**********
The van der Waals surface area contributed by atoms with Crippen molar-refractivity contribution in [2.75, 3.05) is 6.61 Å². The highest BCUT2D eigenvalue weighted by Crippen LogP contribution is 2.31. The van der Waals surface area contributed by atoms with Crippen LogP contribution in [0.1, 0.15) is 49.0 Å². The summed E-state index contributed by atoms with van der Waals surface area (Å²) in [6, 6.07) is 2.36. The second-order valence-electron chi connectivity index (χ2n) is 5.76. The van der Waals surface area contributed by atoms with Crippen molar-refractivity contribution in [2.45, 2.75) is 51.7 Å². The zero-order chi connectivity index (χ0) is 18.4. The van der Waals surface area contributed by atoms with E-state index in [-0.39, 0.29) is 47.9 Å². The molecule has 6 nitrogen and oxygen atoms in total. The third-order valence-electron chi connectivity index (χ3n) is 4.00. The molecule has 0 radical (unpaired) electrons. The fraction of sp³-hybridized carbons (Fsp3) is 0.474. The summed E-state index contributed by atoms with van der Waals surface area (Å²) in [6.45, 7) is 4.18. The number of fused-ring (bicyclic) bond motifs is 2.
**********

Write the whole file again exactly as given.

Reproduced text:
The van der Waals surface area contributed by atoms with Crippen molar-refractivity contribution in [2.75, 3.05) is 6.61 Å². The highest BCUT2D eigenvalue weighted by Crippen LogP contribution is 2.31. The van der Waals surface area contributed by atoms with Crippen LogP contribution in [0.1, 0.15) is 49.0 Å². The summed E-state index contributed by atoms with van der Waals surface area (Å²) in [6, 6.07) is 2.36. The second-order valence-electron chi connectivity index (χ2n) is 5.76. The van der Waals surface area contributed by atoms with Crippen molar-refractivity contribution in [2.45, 2.75) is 51.7 Å². The zero-order chi connectivity index (χ0) is 18.4. The van der Waals surface area contributed by atoms with E-state index in [-0.39, 0.29) is 47.9 Å². The molecule has 6 nitrogen and oxygen atoms in total. The third-order valence-electron chi connectivity index (χ3n) is 4.00. The molecule has 0 radical (unpaired) electrons. The fraction of sp³-hybridized carbons (Fsp3) is 0.474. The summed E-state index contributed by atoms with van der Waals surface area (Å²) in [6.45, 7) is 4.18. The number of fused-ring (bicyclic) bond motifs is 2.